The History Channel premiered a new TV show last night, ‘Brad Meltzer’s DECODED’. Most noted for his historical mystery thrillers and comic book fame, Brad Meltzer leads a team of researchers to solve unusual historical mysteries, covering conspiracy theory and the unknown, ranging from the Statue of Liberty to Freemasonry. In the premier episode, Meltzer and his team take on a classic mystery, the case of the missing White House cornerstone. Nobody seems to have seen it, or so we believe, since it was first laid in 1792.
Needless to say, Meltzer’s team puts the Freemasons high on the suspect list for what happened to the cornerstone. They explore a conspiracy theory that at some point, the Freemasons stole back the cornerstone after it’s ground-laying presentation. Another potential theory is that Harry Truman may have found it during renovations, using a WW2 mine detector, and chopped up the cornerstone, sending pieces to several Masonic Lodges across America.
Brad Meltzer assembles a team to help investigate. Christine McKinley has a background in mechanical engineering, Scott Rolle is a former prosecuting attorney and Buddy Levy, a researcher who can think ‘outside the box’. Levy makes an initial breakthrough, finding only one document in the entire Library of Congress pertaining to the White House cornerstone. A Philadelphia newspaper reprinted a letter from an anonymous writer who claims to have witnessed the ceremony in 1792. The letter describes how the Freemasons laid the cornerstone in what would be the Southwest corner of the White House, then drank sixteen toasts.
McKinley is puzzled by this news. Her father was a Freemason, and to her understanding, they usually lay cornerstones at the Northeast corner of a new building. Rolle believes the Freemasons may have laid it at the Southwest corner to confuse people and to be able to steal it later. Meltzer arranges for his team to visit the Masonic Lodge in Washington, DC, the headquarters for the Scottish Rite and it’s Supreme Council.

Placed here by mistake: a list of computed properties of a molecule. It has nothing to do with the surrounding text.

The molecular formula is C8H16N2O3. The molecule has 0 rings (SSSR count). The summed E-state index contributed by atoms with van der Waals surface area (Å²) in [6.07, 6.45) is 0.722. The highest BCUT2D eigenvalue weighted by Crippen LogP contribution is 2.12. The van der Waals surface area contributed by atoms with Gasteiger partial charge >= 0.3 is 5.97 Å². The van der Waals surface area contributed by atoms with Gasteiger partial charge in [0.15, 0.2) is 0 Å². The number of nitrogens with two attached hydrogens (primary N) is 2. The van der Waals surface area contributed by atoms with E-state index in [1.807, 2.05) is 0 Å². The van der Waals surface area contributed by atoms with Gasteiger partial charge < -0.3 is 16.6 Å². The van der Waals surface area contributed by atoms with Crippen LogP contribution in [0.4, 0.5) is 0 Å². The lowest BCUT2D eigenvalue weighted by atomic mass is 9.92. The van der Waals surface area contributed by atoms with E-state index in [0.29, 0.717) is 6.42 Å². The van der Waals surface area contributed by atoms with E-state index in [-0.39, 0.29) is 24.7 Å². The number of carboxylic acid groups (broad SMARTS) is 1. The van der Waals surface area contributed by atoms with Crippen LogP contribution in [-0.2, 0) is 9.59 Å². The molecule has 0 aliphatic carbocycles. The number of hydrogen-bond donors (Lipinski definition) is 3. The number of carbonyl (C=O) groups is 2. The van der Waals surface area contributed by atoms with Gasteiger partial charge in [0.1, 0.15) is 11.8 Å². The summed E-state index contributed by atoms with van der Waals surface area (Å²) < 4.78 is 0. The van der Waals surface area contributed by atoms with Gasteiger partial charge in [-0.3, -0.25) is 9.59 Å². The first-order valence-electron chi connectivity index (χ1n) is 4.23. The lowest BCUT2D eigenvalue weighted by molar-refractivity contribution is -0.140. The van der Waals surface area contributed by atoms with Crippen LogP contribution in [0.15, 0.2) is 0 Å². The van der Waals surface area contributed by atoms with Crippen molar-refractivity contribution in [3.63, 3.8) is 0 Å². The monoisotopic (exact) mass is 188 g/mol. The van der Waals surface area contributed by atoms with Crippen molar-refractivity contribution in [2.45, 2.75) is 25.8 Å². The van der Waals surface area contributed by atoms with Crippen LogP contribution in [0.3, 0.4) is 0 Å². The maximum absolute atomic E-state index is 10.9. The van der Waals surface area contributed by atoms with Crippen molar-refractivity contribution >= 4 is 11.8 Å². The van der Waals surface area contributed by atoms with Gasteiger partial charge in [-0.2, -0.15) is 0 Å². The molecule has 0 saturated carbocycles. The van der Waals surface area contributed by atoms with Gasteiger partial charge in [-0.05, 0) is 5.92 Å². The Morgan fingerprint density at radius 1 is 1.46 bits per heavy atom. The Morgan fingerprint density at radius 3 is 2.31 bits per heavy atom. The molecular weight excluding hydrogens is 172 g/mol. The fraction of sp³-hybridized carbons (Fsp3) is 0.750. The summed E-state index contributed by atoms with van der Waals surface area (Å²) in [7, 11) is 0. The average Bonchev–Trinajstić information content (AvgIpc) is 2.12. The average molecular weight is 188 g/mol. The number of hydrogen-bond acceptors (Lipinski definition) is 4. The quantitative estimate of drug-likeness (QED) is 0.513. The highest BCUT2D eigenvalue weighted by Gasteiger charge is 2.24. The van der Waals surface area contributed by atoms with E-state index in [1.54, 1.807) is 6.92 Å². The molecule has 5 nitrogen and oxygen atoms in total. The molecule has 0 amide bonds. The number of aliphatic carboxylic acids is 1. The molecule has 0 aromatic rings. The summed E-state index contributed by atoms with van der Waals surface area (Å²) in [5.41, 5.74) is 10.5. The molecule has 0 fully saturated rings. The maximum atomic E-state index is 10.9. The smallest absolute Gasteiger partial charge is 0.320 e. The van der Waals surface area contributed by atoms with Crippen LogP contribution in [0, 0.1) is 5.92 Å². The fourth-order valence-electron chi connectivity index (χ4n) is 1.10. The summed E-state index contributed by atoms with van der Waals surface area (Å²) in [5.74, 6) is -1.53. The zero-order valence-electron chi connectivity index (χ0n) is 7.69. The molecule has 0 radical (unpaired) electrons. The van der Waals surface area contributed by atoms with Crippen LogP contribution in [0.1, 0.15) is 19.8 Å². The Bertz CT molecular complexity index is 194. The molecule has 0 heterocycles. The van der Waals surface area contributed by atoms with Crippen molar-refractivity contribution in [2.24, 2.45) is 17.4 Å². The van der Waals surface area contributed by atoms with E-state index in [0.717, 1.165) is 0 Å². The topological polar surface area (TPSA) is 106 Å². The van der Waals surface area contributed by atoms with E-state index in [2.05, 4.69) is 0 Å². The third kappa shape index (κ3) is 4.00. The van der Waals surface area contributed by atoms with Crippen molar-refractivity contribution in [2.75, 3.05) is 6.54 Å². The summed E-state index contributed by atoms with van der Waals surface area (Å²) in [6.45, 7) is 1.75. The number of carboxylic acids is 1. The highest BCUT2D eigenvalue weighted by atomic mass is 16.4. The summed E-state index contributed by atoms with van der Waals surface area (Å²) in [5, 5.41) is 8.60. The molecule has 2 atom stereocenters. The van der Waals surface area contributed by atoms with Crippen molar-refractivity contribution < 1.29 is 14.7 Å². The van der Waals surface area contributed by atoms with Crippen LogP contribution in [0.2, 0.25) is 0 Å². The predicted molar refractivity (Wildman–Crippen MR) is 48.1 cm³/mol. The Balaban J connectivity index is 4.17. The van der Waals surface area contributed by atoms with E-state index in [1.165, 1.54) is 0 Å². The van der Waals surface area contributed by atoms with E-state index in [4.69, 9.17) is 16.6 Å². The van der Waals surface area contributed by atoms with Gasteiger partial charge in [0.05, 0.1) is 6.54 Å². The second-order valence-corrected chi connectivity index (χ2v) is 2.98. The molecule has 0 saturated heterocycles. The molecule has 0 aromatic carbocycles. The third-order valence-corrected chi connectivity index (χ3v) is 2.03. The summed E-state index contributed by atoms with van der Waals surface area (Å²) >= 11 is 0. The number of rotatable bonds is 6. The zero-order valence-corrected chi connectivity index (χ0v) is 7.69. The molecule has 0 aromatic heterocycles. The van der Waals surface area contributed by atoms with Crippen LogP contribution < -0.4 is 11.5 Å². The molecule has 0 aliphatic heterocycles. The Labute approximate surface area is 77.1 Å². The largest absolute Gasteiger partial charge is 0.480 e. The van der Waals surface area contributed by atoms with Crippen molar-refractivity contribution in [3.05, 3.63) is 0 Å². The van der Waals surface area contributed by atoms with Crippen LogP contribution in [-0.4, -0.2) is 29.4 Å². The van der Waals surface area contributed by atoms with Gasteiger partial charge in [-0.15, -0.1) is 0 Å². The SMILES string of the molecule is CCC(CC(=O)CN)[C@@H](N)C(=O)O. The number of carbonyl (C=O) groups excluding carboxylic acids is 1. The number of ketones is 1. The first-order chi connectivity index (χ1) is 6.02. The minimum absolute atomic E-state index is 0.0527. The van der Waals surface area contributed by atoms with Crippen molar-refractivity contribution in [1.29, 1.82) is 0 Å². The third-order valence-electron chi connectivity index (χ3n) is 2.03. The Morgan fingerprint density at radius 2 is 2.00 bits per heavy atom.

There, the team meets Arturo De Hoyos, historian for the Supreme Council and a 33rd Degree Freemason himself. A quick tour of the Masonic Lodge finds a piece of stone from the White House with Masonic markings on it. This piece came from Truman during the renovations in 1952. President Harry S. Truman was a member and a 33rd Degree Freemason himself. The plot thickens!
Another Freemason historian shows Buddy Levy photos taken during the Truman renovations. The story about Truman using a mine detector, presumably to locate the cornerstone, which had a bronze plaque laid under it, was not disputed. But the new spin on the origin of the piece of stone displayed at the Lodges is that they are not the actual cornerstone, but from other stones used to build the foundation of the White House. The theory the Freemasons offer is that the cornerstone is still where it was laid, but is just deep underground. The team then learns that another cornerstone is also ‘missing’, that of the Capitol Building!
Levy heads to the Capitol Building and learns that a rogue excavation was performed when the building was renovated for air conditioning. Some attention was paid initially to an area deep below the Senate wing, then abruptly shifted to the Southeast corner of the House wing. But, again, the investigation leads to the conclusion that the cornerstone is not ‘stolen’, just ‘missing’. It is still probably where it was originally laid. But now, it lies deep under the Capitol Building as part of it’s foundation. It’s exact location not known.
Obviously, this is the most plausible explanation. A typical cornerstone of the time for such construction would have weighed several tons and not have been easy to steal. Still, the news TV show was fun to watch and did reveal some interesting historical trivia. So kudos to the History Channel for bring this new, ten-part series by Brad Meltzer to us. I know next week, I’ll be watching ‘Decoded’ again, if for no other reason to see if they have more fun with Freemasonry. I’ve never met a conspiracy theory that I didn’t like. I’ll be curious to see if Meltzer’s view of the Statue of Liberty is similar to that of Glenn Beck’s Colossus of Rhodes theory?